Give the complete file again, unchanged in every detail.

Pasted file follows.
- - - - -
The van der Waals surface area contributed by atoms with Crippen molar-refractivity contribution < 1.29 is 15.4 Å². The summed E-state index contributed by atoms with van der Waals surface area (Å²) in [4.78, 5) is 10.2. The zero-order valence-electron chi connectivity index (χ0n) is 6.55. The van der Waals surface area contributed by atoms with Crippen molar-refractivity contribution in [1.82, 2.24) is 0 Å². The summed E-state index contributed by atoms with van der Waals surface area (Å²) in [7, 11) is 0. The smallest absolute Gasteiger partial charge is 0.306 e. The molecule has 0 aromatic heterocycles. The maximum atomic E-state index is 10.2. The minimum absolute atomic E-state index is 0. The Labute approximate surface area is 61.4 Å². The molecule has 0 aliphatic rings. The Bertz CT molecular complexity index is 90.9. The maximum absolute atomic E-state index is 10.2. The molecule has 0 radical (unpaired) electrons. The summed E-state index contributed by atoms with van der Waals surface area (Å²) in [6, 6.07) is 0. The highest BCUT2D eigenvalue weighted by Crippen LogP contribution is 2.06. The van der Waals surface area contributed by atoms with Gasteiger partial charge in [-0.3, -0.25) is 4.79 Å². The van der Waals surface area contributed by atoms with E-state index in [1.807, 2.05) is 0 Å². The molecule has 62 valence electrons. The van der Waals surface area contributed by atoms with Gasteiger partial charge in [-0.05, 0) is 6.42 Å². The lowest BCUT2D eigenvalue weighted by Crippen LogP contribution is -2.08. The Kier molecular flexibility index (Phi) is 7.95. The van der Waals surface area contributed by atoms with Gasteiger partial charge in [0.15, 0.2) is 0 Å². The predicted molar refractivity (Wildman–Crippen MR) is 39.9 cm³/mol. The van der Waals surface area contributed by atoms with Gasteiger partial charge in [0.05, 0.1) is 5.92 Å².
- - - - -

The van der Waals surface area contributed by atoms with Crippen molar-refractivity contribution < 1.29 is 15.4 Å². The summed E-state index contributed by atoms with van der Waals surface area (Å²) in [4.78, 5) is 10.2. The zero-order valence-electron chi connectivity index (χ0n) is 6.55. The van der Waals surface area contributed by atoms with Crippen molar-refractivity contribution in [1.82, 2.24) is 0 Å². The summed E-state index contributed by atoms with van der Waals surface area (Å²) in [7, 11) is 0. The smallest absolute Gasteiger partial charge is 0.306 e. The molecule has 0 aromatic heterocycles. The maximum atomic E-state index is 10.2. The minimum absolute atomic E-state index is 0. The Labute approximate surface area is 61.4 Å². The molecule has 0 aliphatic rings. The Bertz CT molecular complexity index is 90.9. The maximum absolute atomic E-state index is 10.2. The molecule has 0 radical (unpaired) electrons. The summed E-state index contributed by atoms with van der Waals surface area (Å²) in [6, 6.07) is 0. The highest BCUT2D eigenvalue weighted by Crippen LogP contribution is 2.06. The van der Waals surface area contributed by atoms with Gasteiger partial charge in [-0.3, -0.25) is 4.79 Å². The van der Waals surface area contributed by atoms with E-state index in [1.807, 2.05) is 0 Å². The molecule has 62 valence electrons. The van der Waals surface area contributed by atoms with Gasteiger partial charge in [-0.05, 0) is 6.42 Å². The lowest BCUT2D eigenvalue weighted by Crippen LogP contribution is -2.08. The Kier molecular flexibility index (Phi) is 7.95. The van der Waals surface area contributed by atoms with Gasteiger partial charge in [0.15, 0.2) is 0 Å². The predicted molar refractivity (Wildman–Crippen MR) is 39.9 cm³/mol. The van der Waals surface area contributed by atoms with Gasteiger partial charge in [0.05, 0.1) is 5.92 Å².